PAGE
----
Lloyds of London, for example, has already been moving into the market for insurance for homes costing half a million dollars or more and located along coastal waters, whether in Florida or the Hamptons or elsewhere. If rich people want to put their mansions at risk, there is no reason why they shouldn't pay the costs, instead of forcing the taxpayers to pay those costs.
What about "the poor"? As in so many other cases, the poor are the human shields behind which big-government advocates advance. If you are seriously concerned about the poor themselves, you can always subsidize them and avoid subsidizing others by having means tests.
Means tests are anathema to the political left because that puts an end to their game of hiding behind the poor. Compassion is a laudable feeling but it can also be a political racket.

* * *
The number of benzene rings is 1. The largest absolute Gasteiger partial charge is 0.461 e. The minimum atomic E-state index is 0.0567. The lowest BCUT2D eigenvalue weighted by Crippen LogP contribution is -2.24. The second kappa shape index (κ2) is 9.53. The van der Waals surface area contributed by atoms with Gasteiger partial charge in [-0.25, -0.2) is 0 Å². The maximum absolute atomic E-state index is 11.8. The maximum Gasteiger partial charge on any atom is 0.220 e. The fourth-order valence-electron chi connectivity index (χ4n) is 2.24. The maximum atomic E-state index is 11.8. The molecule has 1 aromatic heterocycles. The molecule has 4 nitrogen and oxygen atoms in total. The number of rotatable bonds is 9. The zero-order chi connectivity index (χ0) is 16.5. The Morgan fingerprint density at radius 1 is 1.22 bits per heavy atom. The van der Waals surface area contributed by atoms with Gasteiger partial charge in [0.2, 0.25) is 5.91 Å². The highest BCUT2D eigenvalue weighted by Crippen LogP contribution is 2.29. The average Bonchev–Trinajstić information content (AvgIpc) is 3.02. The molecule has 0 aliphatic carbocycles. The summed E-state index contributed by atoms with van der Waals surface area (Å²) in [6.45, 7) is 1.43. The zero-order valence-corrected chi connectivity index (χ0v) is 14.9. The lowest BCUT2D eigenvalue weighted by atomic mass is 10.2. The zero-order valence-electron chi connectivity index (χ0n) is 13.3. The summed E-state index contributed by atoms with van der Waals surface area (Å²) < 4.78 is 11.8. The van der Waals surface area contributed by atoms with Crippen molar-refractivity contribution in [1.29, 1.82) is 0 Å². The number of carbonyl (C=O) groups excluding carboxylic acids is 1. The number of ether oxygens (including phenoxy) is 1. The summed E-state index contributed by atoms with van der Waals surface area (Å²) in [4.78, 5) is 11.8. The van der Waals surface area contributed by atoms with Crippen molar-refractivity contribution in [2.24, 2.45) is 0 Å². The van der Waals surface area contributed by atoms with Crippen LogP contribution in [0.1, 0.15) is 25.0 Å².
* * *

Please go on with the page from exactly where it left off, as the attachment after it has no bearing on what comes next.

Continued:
As with so many government programs that people have come to rely on, phasing out state and federal disaster relief programs would not be easy. In an election year, it is impossible.
Fortunately, there are years in between elections, in which it is at least theoretically possible to talk sense. Whether the risks are hurricanes, earthquakes, floods or forest fires, people who have gotten themselves out on a limb by taking risks in the expectation that the government will bail them out can be gradually weaned away from that expectation by phasing out disaster relief.
The alternative is to keep on forcing taxpayers to be patsies forever, while politicians bask in the glow of the compassion racket by throwing the taxpayers' money hither and yon, while the media applaud the courage of those who rebuild in the path of known disasters.